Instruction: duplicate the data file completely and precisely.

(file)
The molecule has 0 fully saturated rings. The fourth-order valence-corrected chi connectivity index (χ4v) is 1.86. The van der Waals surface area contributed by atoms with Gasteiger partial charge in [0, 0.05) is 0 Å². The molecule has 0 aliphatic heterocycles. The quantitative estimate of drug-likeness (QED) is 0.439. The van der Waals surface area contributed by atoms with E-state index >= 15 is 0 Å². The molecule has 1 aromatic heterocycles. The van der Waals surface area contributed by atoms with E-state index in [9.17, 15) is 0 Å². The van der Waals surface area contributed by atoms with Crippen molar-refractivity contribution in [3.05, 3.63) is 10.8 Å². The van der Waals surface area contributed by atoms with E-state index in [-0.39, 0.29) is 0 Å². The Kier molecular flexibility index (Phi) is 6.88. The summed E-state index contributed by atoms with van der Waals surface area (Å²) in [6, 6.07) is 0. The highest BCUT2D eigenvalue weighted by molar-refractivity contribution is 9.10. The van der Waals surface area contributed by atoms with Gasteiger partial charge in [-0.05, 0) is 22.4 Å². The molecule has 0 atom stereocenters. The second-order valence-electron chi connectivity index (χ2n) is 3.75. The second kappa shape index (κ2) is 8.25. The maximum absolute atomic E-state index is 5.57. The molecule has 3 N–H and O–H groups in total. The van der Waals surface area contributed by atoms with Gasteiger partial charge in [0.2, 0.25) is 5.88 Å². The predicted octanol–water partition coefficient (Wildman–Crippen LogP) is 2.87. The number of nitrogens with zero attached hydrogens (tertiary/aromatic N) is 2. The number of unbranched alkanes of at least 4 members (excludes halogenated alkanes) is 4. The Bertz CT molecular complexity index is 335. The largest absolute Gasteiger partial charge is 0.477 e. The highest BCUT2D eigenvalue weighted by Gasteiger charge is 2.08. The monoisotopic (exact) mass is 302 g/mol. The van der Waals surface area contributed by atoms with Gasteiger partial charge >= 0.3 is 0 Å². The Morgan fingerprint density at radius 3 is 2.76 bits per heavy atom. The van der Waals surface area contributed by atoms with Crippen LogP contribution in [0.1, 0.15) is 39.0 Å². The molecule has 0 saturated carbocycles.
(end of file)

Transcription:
The molecule has 0 fully saturated rings. The fourth-order valence-corrected chi connectivity index (χ4v) is 1.86. The van der Waals surface area contributed by atoms with Gasteiger partial charge in [0, 0.05) is 0 Å². The molecule has 0 aliphatic heterocycles. The quantitative estimate of drug-likeness (QED) is 0.439. The van der Waals surface area contributed by atoms with E-state index >= 15 is 0 Å². The molecule has 1 aromatic heterocycles. The van der Waals surface area contributed by atoms with E-state index in [9.17, 15) is 0 Å². The van der Waals surface area contributed by atoms with Crippen molar-refractivity contribution in [3.05, 3.63) is 10.8 Å². The van der Waals surface area contributed by atoms with E-state index in [-0.39, 0.29) is 0 Å². The Kier molecular flexibility index (Phi) is 6.88. The summed E-state index contributed by atoms with van der Waals surface area (Å²) in [6, 6.07) is 0. The highest BCUT2D eigenvalue weighted by molar-refractivity contribution is 9.10. The van der Waals surface area contributed by atoms with Gasteiger partial charge in [-0.05, 0) is 22.4 Å². The molecule has 0 atom stereocenters. The second-order valence-electron chi connectivity index (χ2n) is 3.75. The second kappa shape index (κ2) is 8.25. The maximum absolute atomic E-state index is 5.57. The molecule has 3 N–H and O–H groups in total. The van der Waals surface area contributed by atoms with Gasteiger partial charge in [0.2, 0.25) is 5.88 Å². The predicted octanol–water partition coefficient (Wildman–Crippen LogP) is 2.87. The number of nitrogens with zero attached hydrogens (tertiary/aromatic N) is 2. The number of unbranched alkanes of at least 4 members (excludes halogenated alkanes) is 4. The Bertz CT molecular complexity index is 335. The largest absolute Gasteiger partial charge is 0.477 e. The highest BCUT2D eigenvalue weighted by Gasteiger charge is 2.08. The monoisotopic (exact) mass is 302 g/mol. The van der Waals surface area contributed by atoms with Gasteiger partial charge >= 0.3 is 0 Å². The Morgan fingerprint density at radius 3 is 2.76 bits per heavy atom. The van der Waals surface area contributed by atoms with Crippen LogP contribution in [0.1, 0.15) is 39.0 Å². The molecule has 0 saturated carbocycles.